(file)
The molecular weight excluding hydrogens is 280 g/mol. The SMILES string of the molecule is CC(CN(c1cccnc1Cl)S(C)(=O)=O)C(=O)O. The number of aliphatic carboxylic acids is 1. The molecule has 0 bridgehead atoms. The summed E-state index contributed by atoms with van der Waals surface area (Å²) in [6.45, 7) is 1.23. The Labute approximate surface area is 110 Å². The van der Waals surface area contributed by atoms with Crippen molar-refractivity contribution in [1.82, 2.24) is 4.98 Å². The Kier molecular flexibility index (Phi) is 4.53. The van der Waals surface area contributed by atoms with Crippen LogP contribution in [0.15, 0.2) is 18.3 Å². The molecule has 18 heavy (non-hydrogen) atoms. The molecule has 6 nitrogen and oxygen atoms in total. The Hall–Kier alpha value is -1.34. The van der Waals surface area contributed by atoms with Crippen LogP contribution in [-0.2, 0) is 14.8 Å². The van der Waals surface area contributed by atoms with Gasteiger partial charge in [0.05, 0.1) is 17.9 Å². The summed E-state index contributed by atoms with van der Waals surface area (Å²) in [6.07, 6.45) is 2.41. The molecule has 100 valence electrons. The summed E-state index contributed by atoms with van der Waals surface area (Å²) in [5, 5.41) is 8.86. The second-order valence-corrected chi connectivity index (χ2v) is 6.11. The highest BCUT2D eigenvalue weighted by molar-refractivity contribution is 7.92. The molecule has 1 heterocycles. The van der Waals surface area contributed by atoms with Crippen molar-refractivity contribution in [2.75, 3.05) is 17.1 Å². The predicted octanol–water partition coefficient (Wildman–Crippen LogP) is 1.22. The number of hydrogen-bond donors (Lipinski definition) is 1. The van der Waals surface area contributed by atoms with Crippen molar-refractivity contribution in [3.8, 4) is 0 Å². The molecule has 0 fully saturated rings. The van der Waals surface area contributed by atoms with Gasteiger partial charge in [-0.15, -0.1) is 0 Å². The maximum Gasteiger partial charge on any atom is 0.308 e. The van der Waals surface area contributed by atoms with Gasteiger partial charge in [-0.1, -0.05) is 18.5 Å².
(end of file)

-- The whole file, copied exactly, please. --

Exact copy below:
The molecular weight excluding hydrogens is 280 g/mol. The SMILES string of the molecule is CC(CN(c1cccnc1Cl)S(C)(=O)=O)C(=O)O. The number of aliphatic carboxylic acids is 1. The molecule has 0 bridgehead atoms. The summed E-state index contributed by atoms with van der Waals surface area (Å²) in [6.45, 7) is 1.23. The Labute approximate surface area is 110 Å². The van der Waals surface area contributed by atoms with Crippen molar-refractivity contribution in [1.82, 2.24) is 4.98 Å². The Kier molecular flexibility index (Phi) is 4.53. The van der Waals surface area contributed by atoms with Crippen LogP contribution in [0.15, 0.2) is 18.3 Å². The molecule has 18 heavy (non-hydrogen) atoms. The molecule has 6 nitrogen and oxygen atoms in total. The Hall–Kier alpha value is -1.34. The van der Waals surface area contributed by atoms with Crippen LogP contribution in [-0.2, 0) is 14.8 Å². The van der Waals surface area contributed by atoms with Gasteiger partial charge in [0.05, 0.1) is 17.9 Å². The summed E-state index contributed by atoms with van der Waals surface area (Å²) in [6.07, 6.45) is 2.41. The molecule has 100 valence electrons. The summed E-state index contributed by atoms with van der Waals surface area (Å²) in [5, 5.41) is 8.86. The second-order valence-corrected chi connectivity index (χ2v) is 6.11. The highest BCUT2D eigenvalue weighted by molar-refractivity contribution is 7.92. The molecule has 1 heterocycles. The van der Waals surface area contributed by atoms with Crippen molar-refractivity contribution in [2.75, 3.05) is 17.1 Å². The predicted octanol–water partition coefficient (Wildman–Crippen LogP) is 1.22. The number of hydrogen-bond donors (Lipinski definition) is 1. The van der Waals surface area contributed by atoms with Crippen molar-refractivity contribution in [3.8, 4) is 0 Å². The molecule has 0 fully saturated rings. The van der Waals surface area contributed by atoms with Gasteiger partial charge in [-0.15, -0.1) is 0 Å². The maximum Gasteiger partial charge on any atom is 0.308 e. The van der Waals surface area contributed by atoms with Gasteiger partial charge in [-0.1, -0.05) is 18.5 Å².